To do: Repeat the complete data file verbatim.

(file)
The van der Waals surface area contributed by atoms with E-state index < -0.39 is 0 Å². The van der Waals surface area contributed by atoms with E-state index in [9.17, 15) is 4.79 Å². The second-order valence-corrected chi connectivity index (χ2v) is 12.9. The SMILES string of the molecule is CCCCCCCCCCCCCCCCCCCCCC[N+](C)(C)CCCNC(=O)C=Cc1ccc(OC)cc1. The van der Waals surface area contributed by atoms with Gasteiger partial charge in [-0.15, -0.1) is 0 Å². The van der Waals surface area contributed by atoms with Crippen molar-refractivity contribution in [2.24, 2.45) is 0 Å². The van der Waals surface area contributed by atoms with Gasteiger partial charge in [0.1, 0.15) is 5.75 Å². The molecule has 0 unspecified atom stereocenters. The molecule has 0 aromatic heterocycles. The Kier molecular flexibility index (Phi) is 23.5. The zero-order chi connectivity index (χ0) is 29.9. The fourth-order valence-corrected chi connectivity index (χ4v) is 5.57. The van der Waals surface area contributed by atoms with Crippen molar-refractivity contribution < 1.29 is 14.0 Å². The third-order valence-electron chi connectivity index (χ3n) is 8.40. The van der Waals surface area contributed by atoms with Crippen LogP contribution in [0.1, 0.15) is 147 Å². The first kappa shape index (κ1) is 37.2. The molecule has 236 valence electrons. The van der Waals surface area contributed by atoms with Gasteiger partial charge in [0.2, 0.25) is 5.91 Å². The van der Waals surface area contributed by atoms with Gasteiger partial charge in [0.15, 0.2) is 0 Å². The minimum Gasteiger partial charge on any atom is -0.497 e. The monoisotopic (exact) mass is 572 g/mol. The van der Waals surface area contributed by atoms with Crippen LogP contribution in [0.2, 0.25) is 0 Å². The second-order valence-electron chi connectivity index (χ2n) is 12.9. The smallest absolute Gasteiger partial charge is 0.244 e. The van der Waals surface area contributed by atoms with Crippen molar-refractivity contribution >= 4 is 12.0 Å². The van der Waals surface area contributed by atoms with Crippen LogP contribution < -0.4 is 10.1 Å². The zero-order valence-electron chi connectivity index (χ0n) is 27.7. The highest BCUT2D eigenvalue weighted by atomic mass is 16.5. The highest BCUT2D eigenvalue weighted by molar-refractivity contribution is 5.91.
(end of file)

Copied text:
The van der Waals surface area contributed by atoms with E-state index < -0.39 is 0 Å². The van der Waals surface area contributed by atoms with E-state index in [9.17, 15) is 4.79 Å². The second-order valence-corrected chi connectivity index (χ2v) is 12.9. The SMILES string of the molecule is CCCCCCCCCCCCCCCCCCCCCC[N+](C)(C)CCCNC(=O)C=Cc1ccc(OC)cc1. The van der Waals surface area contributed by atoms with Gasteiger partial charge in [-0.15, -0.1) is 0 Å². The van der Waals surface area contributed by atoms with Crippen molar-refractivity contribution in [2.24, 2.45) is 0 Å². The van der Waals surface area contributed by atoms with Gasteiger partial charge in [0.1, 0.15) is 5.75 Å². The molecule has 0 unspecified atom stereocenters. The molecule has 0 aromatic heterocycles. The Kier molecular flexibility index (Phi) is 23.5. The zero-order chi connectivity index (χ0) is 29.9. The fourth-order valence-corrected chi connectivity index (χ4v) is 5.57. The van der Waals surface area contributed by atoms with Crippen molar-refractivity contribution < 1.29 is 14.0 Å². The third-order valence-electron chi connectivity index (χ3n) is 8.40. The van der Waals surface area contributed by atoms with Crippen LogP contribution in [0.1, 0.15) is 147 Å². The first kappa shape index (κ1) is 37.2. The molecule has 236 valence electrons. The van der Waals surface area contributed by atoms with Gasteiger partial charge in [0.2, 0.25) is 5.91 Å². The van der Waals surface area contributed by atoms with Gasteiger partial charge in [0.15, 0.2) is 0 Å². The minimum Gasteiger partial charge on any atom is -0.497 e. The monoisotopic (exact) mass is 572 g/mol. The van der Waals surface area contributed by atoms with Crippen LogP contribution in [0.2, 0.25) is 0 Å². The second-order valence-electron chi connectivity index (χ2n) is 12.9. The smallest absolute Gasteiger partial charge is 0.244 e. The van der Waals surface area contributed by atoms with Crippen molar-refractivity contribution >= 4 is 12.0 Å². The van der Waals surface area contributed by atoms with Crippen LogP contribution < -0.4 is 10.1 Å². The zero-order valence-electron chi connectivity index (χ0n) is 27.7. The highest BCUT2D eigenvalue weighted by atomic mass is 16.5. The highest BCUT2D eigenvalue weighted by molar-refractivity contribution is 5.91.